Phew! This one has been a long time in coming… :o)
My sincere appreciation to all of you who have waited for the publication of this book. As you know, I’ve had a pretty remarkable year. I hope you’ll forgive me, knowing that only good distractions delayed its completion!
But I am pleased as punch to announce the release of Place Value For Intermediate: Building Number Sense for Grades 3-5, available now from my online store for $55.
This resource for teachers of Grades 3 through 5 features lessons designed to support deep learning of number. A wide range of both open-ended and directed tasks focus on representing, describing, comparing and ordering numbers to 100 000, as well as explorations of decimal numbers to thousandths.
Measurement experiences make up a big part of this series of tasks. The metric system and all of its place value connections is featured in explorations of linear measurement (mm, cm, m, km), perimeter (cm, mm), area (square cm and square m), mass (g, kg) and capacity (mL, L).
Addition and subtraction of large numbers and decimals are also addressed in this volume. Lessons at the grades 4 and 5 level focus on multiplication of 1 by 2- and 3-digit factors as well as 2 by 2-digit factors using the distributive property (an area model).
Assessment tasks tap into students’ understandings of these numbers and their application in the real world. Being able to see and relate to big numbers and to very small ones, to understand their relative size and to capably use these numbers to estimate is the essence of number sense.
Set up in a developmental continuum intended to facilitate the teaching of combined grades, this 352 page volume is certain to contain material to meet the needs of all learners and to inspire fun and engagement with critically important place value concepts.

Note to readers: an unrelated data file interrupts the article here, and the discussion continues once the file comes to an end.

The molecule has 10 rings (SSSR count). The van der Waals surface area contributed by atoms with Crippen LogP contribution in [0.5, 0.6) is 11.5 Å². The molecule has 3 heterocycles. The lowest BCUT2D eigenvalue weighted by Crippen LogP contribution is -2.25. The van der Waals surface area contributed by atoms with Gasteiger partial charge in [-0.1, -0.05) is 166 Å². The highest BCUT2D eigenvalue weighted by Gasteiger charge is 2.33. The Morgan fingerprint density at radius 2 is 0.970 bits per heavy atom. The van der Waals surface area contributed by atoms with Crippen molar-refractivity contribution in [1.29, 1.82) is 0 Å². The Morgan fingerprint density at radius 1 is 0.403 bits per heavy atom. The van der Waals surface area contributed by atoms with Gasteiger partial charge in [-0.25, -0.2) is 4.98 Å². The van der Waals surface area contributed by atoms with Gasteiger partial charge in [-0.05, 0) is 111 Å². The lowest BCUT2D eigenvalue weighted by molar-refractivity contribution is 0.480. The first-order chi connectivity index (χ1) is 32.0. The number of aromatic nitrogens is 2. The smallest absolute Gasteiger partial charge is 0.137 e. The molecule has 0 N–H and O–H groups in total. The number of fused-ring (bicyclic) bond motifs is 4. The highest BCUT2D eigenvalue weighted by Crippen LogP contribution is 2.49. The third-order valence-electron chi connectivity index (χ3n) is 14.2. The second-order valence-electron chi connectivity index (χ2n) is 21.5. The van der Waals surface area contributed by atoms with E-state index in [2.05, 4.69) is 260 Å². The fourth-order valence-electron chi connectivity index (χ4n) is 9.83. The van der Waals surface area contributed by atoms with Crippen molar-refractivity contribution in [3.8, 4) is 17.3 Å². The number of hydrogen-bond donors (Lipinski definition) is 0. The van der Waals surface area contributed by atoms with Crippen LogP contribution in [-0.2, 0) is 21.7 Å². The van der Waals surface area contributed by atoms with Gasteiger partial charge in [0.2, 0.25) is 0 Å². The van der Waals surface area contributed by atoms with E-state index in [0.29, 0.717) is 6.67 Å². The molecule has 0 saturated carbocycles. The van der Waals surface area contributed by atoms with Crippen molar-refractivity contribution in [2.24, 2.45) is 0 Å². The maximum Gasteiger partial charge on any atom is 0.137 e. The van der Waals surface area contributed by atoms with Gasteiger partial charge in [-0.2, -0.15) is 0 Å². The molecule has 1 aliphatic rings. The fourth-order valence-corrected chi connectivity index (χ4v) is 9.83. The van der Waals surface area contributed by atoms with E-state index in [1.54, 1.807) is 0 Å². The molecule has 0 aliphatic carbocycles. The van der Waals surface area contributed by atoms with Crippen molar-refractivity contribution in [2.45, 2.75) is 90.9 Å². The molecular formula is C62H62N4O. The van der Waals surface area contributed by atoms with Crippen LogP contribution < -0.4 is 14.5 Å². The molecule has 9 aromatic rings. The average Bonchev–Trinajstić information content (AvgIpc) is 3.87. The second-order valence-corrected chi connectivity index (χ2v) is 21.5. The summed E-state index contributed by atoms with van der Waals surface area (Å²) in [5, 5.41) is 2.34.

When you buy the book online, you also get access to almost 40 pages of digital files and resources, which will be emailed to you as a downloadable pdf!
Thanks for your continued support and inspiration…
The NCTM (National Council of Teachers of Mathematics) has a set of online math resources worth looking into. Check out Calculation Nation (calculationnation.nctm.org/) for a series of challenging and engaging games for students in grades 3-9. Students will explore factors, prime and composite numbers, multiplication, area and perimeter, operations on fractions, solving algebraic equations and geometric concepts like tessellations and symmetry. Students can play these games against the computer or even against another player somewhere else in the world!
A simple log in is all that’s required in order to play.
I’m sure you’ll find some worthwhile tasks in this set of carefully crafted materials. Enjoy!
So… we all know that the formula of the area of a circle is .
But have you ever considered why? Students in Grade 7 need to understand the derivation of this formula and apply it to different situations. My husband sent me these awesome on-line demonstrations of how the area of s circle is derived, using what we know about triangles. Consider these images and what they show. First, the circle is chopped up into roughly triangular segments.
They are put together to form a parallelogram, in which the base is 1/2 of the circumference of the original circle.
The height of the parallelogram is the same as the radius of the circle (since each of the triangles is a section of the original circle).
To find the area of the parallelogram, we multiply the base times the height, or 1/2 of the circumference of the circle x the radius of the circle. Consider it in this more abstract language:
1/2 ( ) r which simplifies to
It’s WAY more effective to watch the video of the event. Check it out here!
PS – There’s another derivation that draws on the area of a triangle… I won’t wreck it for you, but consider this… The base of the large triangle here is the whole circumference of the circle, or 2πr. Each of the little triangles that make it has a height the same as the radius of the original circle. So that means that the area of this large circle is 1/2 base x height, or 1/2 (2πr) x radius/ Familiar?